Imaging diagnosis, transurethral endoscopic observation, and management of 43 cases of persistent and refractory hematospermia.J Androl. 2012 Sep-Oct; 33(5):906-16.JA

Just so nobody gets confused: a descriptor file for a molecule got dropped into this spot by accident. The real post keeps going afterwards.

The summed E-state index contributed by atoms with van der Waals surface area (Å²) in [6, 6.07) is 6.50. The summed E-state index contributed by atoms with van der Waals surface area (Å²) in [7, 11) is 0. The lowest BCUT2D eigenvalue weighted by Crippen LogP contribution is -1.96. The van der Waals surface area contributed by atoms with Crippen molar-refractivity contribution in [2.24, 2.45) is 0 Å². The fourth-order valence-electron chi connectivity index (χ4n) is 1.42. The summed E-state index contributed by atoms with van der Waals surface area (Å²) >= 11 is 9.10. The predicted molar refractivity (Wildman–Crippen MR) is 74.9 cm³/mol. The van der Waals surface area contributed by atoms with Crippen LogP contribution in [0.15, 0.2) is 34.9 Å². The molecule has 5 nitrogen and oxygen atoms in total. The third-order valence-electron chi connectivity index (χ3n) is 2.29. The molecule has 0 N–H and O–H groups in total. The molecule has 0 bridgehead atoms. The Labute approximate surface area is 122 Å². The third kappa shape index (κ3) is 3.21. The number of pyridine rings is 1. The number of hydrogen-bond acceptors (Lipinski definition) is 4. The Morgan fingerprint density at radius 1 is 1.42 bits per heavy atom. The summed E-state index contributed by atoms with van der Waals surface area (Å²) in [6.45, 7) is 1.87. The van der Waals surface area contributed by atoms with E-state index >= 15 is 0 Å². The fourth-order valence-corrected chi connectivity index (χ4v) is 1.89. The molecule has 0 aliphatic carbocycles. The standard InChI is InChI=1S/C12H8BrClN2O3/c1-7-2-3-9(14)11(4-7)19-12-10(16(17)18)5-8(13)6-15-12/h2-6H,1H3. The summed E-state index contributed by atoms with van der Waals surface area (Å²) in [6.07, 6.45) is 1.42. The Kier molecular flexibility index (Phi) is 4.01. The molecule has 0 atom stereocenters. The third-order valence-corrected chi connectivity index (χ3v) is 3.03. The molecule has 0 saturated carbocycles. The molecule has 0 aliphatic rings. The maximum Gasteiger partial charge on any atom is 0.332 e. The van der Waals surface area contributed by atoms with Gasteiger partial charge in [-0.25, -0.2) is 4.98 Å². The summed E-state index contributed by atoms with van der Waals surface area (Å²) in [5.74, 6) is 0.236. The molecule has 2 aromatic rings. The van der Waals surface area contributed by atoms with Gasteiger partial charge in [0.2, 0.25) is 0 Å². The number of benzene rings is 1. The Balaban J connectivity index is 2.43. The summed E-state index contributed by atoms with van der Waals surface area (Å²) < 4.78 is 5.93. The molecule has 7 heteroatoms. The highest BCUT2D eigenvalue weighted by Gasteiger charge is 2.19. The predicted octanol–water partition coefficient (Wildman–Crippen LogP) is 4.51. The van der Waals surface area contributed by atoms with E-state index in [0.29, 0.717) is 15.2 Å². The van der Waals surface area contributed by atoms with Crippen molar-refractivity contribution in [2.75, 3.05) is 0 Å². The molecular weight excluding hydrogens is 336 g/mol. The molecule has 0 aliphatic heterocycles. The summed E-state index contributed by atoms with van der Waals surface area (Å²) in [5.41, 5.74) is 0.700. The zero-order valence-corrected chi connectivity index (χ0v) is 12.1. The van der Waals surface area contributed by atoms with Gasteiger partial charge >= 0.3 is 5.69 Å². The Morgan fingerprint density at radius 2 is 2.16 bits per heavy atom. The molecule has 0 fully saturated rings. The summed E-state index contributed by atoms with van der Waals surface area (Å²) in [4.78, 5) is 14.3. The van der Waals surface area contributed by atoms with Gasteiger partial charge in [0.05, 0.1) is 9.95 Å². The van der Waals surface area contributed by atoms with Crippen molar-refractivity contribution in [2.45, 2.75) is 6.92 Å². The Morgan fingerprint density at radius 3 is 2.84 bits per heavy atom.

The goal of this study was to explore minimally invasive transurethral imaging and surgery for the treatment of severe, persistent hematospermia in cases that were refractory to conservative treatments. The study included 43 patients (aged 22-77 years; average, 44.6 years) with long-lasting, severe hematospermia, accompanied by discomfort or pain in the lumbosacral or perineal region, dysuria, frequent micturition, decreased semen volume, and/or azoospermia. Patient symptoms had persisted for 1 to 10 years (average, 5.3 years). Computed tomography or magnetic resonance imaging of each patient was evaluated, and transurethral surgery was performed. The causes of hematospermia were identified in all 43 patients, and their ejaculatory duct obstruction or seminal vesiculitis was successfully treated. No serious intraoperative or postoperative complications occurred. Pathologic analyses revealed that all of the resected or biopsied seminal vesicle tissues had chronic nonspecific inflammation in the seminal vesicle wall, and no tumors were identified. Preoperative symptomology of hematospermia disappeared in all patients followed up for 2 to 30 months (average, 16 months). A single patient experienced recurrence at 11 months and had a second minimally invasive surgery that was curative. A total of 95.3% (41 of 43) of the patients experienced normal orgasmic intensity after surgery. Magnetic resonance imaging is a valuable and accurate diagnostic method for the identification of causative factors underlying hematospermia. Transurethral dilation of ejaculatory ducts, incision of the verumontanum or the distal end of the ejaculatory ducts, and incision or resection of the relevant cysts represent simple, safe, and reliable approaches for the management of refractory cases of hematospermia that do not respond to conservative treatments.